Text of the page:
Joint pain, arthritis and Rheumatic disease 4.41/5 (39)

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Joint pain can be signs of rheumatic disease

Joint pain in adults

Definition

Rheumatic joint pain occurs with or without simultaneous joint swelling. Joint pain (arthralgia) without swelling is very common and can involve a few or many joints, be new-onset or chronic. The cause is usually harmless, but can be a sign of a serious illness.

Causes

Joint pain has many possible causes, from a harmless symptom to a serious underlying disease. The condition can be an early symptom of joint inflammation (arthritis), arthrosis, tendinitis or other disease in joints, structures close to joints or elsewhere in the body. When a rheumatologist concludes with a diagnosis of arthralgia, it is usually understood that no other joint disease has been detected.

Examinations

Disease history. A closer examination of joint pain is first carried out with a targeted medical history. A distinction is made between joint pain without and with joint swelling.

Clinical examination. The purpose of clinical examination is to detect joint swelling, increased heat over joints or reduced range of motion. In addition, signs of an underlying disease cause are examined. 

Laboratory tests may include lowering reaction (SR), CRP, leukocytes with differential count, platelets, peripheral blood smear, hemoglobin (Hb), TSH, T4, ferritin, calcium, phosphate, serum electrophoresis and antibodies (eg anti-CCP, ANA, ANCA).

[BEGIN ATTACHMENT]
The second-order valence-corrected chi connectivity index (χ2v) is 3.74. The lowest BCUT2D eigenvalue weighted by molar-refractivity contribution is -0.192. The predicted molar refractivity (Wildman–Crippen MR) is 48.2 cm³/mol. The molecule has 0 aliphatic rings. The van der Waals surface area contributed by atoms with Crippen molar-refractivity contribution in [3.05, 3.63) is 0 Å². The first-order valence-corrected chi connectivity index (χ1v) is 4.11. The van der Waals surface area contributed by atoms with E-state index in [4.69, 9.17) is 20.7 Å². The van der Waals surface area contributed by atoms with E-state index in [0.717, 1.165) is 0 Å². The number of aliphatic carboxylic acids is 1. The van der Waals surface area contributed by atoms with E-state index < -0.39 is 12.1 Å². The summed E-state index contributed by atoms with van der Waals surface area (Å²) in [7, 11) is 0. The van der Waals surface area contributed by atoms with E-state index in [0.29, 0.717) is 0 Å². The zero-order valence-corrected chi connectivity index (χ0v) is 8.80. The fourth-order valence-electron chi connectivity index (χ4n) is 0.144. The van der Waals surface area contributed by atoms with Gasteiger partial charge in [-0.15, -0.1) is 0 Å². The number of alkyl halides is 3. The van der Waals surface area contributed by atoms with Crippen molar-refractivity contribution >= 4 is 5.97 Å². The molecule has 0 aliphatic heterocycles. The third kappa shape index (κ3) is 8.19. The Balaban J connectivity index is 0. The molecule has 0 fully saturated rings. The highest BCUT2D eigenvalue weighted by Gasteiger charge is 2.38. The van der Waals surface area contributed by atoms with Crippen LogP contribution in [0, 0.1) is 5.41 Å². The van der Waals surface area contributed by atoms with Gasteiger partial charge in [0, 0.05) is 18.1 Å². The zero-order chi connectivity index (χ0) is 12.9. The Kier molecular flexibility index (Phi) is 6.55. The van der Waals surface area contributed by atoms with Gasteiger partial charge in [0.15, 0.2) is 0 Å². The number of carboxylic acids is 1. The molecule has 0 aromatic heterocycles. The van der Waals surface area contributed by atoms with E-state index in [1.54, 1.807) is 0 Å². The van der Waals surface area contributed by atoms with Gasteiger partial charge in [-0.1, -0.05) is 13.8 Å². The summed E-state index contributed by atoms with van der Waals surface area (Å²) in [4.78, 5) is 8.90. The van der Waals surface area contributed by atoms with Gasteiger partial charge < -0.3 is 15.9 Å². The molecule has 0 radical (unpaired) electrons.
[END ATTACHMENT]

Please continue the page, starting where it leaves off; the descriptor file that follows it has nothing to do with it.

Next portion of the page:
Imaging may include ultrasound, X-ray or MRI examinations.

Joint pain (without swelling / without arthritis), arthralgia

Blood disorders. hemochromatosisleucemia)

Chikungunya virus causes tropical disease transmitted via mosquitoes. A rash, acute fever and severe joint pain are typical. Transition to joint swelling/arthritis occurs during the course.

Celiac Disease (Intestinal pain and bloating, varying joint pain, rarely swollen joints (artritis)

Dengue fever (tropical viral disease transmitted via mosquitoes). High fever, sweat attacks, rash, swollen lymph nodes, severe muscle and joint pain ("break bone fever").

Vitamin D (25-OH-Vitamin D) low, parathormone high (secondary form of vitamin D deficiency)

Fabry's disease: Pain in extremities in children and adolescents, fever, rash between navel and thighs, sweating, diarrhoea, nerve symptoms, osteoporosis, osteonecrosis and Raynaud's phenomenon. X-linked genetic inheritance.

Fibromyalgia. Women are attacked 10 times more often than men. Daily pain in joints, muscles and tendon attachments in both arms, legs and in the neck or back. Often varying loose and hard stools and feeling of a bloated stomach. Reduced sleep and increased fatigue. Normal blood tests.

Foot pain is discussed on its own page

Frozen shoulder (adhesive capsule, stiffening in shoulder after painful tendonitis)

Gaucher's disease (and others lysosomal deposition diseases) often debuts in childhood, severe bone pain, joint pain often with joint swelling, reduced number of red blood cells (anaemia) and platelets (thrombocytopenia) and decay of bone tissue (avascular necrosis) occur. Enlarged spleen and liver, as well as reduced growth are common.

Hemochromatosis and hemosiderosis (excess iron, high hemoglobin and ferritin in blood sample, liver and pancreas can be attacked, skin pigmentation)

Hepatitis B or Hepatitis C (Increased liver enzymes, antibody tests)